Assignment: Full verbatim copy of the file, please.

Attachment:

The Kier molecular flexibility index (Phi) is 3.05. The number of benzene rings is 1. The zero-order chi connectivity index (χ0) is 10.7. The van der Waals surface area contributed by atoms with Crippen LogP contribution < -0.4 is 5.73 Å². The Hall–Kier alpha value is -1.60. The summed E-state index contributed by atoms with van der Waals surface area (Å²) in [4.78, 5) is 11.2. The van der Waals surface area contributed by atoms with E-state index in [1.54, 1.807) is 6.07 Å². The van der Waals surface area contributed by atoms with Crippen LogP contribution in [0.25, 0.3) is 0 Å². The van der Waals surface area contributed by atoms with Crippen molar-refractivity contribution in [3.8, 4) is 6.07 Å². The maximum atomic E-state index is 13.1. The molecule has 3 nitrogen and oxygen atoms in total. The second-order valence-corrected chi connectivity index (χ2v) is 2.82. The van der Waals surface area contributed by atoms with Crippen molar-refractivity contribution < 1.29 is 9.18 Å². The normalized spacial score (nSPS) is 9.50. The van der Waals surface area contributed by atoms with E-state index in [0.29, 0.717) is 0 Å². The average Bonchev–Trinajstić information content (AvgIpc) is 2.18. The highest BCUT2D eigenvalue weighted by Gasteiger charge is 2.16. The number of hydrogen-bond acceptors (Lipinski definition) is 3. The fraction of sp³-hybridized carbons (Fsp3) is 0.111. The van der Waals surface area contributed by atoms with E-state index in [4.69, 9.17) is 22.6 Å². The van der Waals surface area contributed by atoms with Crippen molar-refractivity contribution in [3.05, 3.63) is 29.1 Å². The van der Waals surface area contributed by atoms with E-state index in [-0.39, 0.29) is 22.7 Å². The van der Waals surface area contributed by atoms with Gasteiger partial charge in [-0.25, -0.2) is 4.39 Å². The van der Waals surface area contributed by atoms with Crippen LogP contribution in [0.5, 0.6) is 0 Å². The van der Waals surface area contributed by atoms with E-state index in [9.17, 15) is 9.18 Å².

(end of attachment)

The Kier molecular flexibility index (Phi) is 3.05. The number of benzene rings is 1. The zero-order chi connectivity index (χ0) is 10.7. The van der Waals surface area contributed by atoms with Crippen LogP contribution < -0.4 is 5.73 Å². The Hall–Kier alpha value is -1.60. The summed E-state index contributed by atoms with van der Waals surface area (Å²) in [4.78, 5) is 11.2. The van der Waals surface area contributed by atoms with E-state index in [1.54, 1.807) is 6.07 Å². The van der Waals surface area contributed by atoms with Crippen LogP contribution in [0.25, 0.3) is 0 Å². The van der Waals surface area contributed by atoms with Crippen molar-refractivity contribution in [3.8, 4) is 6.07 Å². The maximum atomic E-state index is 13.1. The molecule has 3 nitrogen and oxygen atoms in total. The second-order valence-corrected chi connectivity index (χ2v) is 2.82. The van der Waals surface area contributed by atoms with Crippen molar-refractivity contribution < 1.29 is 9.18 Å². The normalized spacial score (nSPS) is 9.50. The van der Waals surface area contributed by atoms with E-state index in [0.29, 0.717) is 0 Å². The average Bonchev–Trinajstić information content (AvgIpc) is 2.18. The highest BCUT2D eigenvalue weighted by Gasteiger charge is 2.16. The number of hydrogen-bond acceptors (Lipinski definition) is 3. The fraction of sp³-hybridized carbons (Fsp3) is 0.111. The van der Waals surface area contributed by atoms with E-state index in [4.69, 9.17) is 22.6 Å². The van der Waals surface area contributed by atoms with Crippen molar-refractivity contribution in [3.05, 3.63) is 29.1 Å². The van der Waals surface area contributed by atoms with E-state index in [-0.39, 0.29) is 22.7 Å². The van der Waals surface area contributed by atoms with Gasteiger partial charge in [-0.25, -0.2) is 4.39 Å². The van der Waals surface area contributed by atoms with Crippen LogP contribution in [0.5, 0.6) is 0 Å². The van der Waals surface area contributed by atoms with E-state index in [9.17, 15) is 9.18 Å².